To Obey Or Not Obey - That Is The Question
“And they began to accuse him, saying, ‘We found this man misleading our nation and forbidding us to give tribute to Caesar, and saying that he himself is Christ, a king’” (Luke 23:2 ESV).
These perverse men thought Jesus forbad obedience to the government. If He forbids us to pay taxes, He must forbid us to obey anything that’s offensive to our liberty. They could not discern the difference between rendering to Caesar what belongs to Caesar and rendering to God what belongs to God. Tyranny belongs to Caesar and the Ten Commandments belong to God.
It is true that “Tyrants do not have a right to rule,” but God is the one that raises them up as a punishment for sin. The tyrant Nebuchadnezzar was called “Lucifer,” but God also called him, “My servant.” Tyrants may not have a right to rule, but neither do tyrants have a right to overthrow tyrants. And God has a right to put tyrants in power. The Jewish tyrants rebelled against Rome and God destroyed them. When Peter used the sword, Jesus said, “No more of this” (Luke 22:51 ESV).
The only way to overthrow tyrants is the way English Parliament did it in the Glorious Revolution of 1688 and the way American Colonies did it. In both cases the lesser magistrate did it. The lesser magistrate has both a right and a duty to obey God rather than man. The lesser magistrate has a right to raise an army and resist tyranny because the sole duty of law is to protect the public from plunder.
When Daniel purposed in his heart to not defile himself with the king’s food, did he demand his rights or did he humbly request permission? The Bible says, “he requested of the chief of the eunuchs that he might not defile himself” (Dan 1:8). When the time came to rebuild the temple, did the Jews demand their rights or did they submit to the king? When Nehemiah wanted to rebuild Jerusalem, did he demand his right or did he ask permission? He first prayed that God would cause the king to give him permission. Then he said, “If it pleases the king, and if your servant has found favor in your sight, I ask that you send me to Judah, to the city of my fathers’ tombs, that I may rebuild it” (Neh 1:5).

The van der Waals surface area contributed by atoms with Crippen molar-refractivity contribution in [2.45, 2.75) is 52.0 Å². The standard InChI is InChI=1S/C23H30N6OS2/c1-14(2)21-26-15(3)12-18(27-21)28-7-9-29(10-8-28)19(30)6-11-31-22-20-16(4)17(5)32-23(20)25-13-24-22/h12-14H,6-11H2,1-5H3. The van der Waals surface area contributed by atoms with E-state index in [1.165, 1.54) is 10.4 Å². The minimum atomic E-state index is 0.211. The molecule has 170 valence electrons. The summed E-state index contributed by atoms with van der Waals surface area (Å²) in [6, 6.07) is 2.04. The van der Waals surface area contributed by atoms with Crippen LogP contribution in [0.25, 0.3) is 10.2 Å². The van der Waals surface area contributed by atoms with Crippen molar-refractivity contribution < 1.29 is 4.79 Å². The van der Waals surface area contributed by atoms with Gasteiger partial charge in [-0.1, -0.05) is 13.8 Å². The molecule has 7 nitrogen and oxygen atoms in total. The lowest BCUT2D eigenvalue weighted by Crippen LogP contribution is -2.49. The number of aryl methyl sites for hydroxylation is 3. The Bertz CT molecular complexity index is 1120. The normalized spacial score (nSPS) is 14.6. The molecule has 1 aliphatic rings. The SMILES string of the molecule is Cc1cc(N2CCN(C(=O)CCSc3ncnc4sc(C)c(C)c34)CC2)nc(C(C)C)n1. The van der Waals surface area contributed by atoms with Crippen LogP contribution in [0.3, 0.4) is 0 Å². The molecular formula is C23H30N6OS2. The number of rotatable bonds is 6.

The only time for individuals to disobey Caesar is when Caesar commands us to sin. Rebellious hearts cannot discern the difference between submitting to being slapped and submitting to sin. If Caesar slaps us, we are to turn the cheek just like Jesus did. If Caesar commands us to carry 100 pounds for a mile, we are to go the second mile. That is not a sin. It is obedience to the law of Christ. But rebels cannot draw the analogy. Their rebellious hearts will not allow it.
When the government commanded the three Hebrew children to bow it was time to disobey because it is sin to bow to an idol. When the government commanded Daniel to not pray, it was time to disobey because it is a sin not to pray and it is a sin to hide our light under a bushel. When the rulers commanded the apostles not to preach in Jesus’ name, they obeyed God rather than man. To flee persecution is not the same as sassing cops and wrestling with them. If the cop is breaking the law, do what Paul did. Appeal to the magistrate, not to the cop (Acts 16:36-37). Rebels cannot discern between good and evil. “But solid food belongs to those who are of full age, that is, those who by reason of use have their senses exercised to discern both good and evil” (Heb 5:14).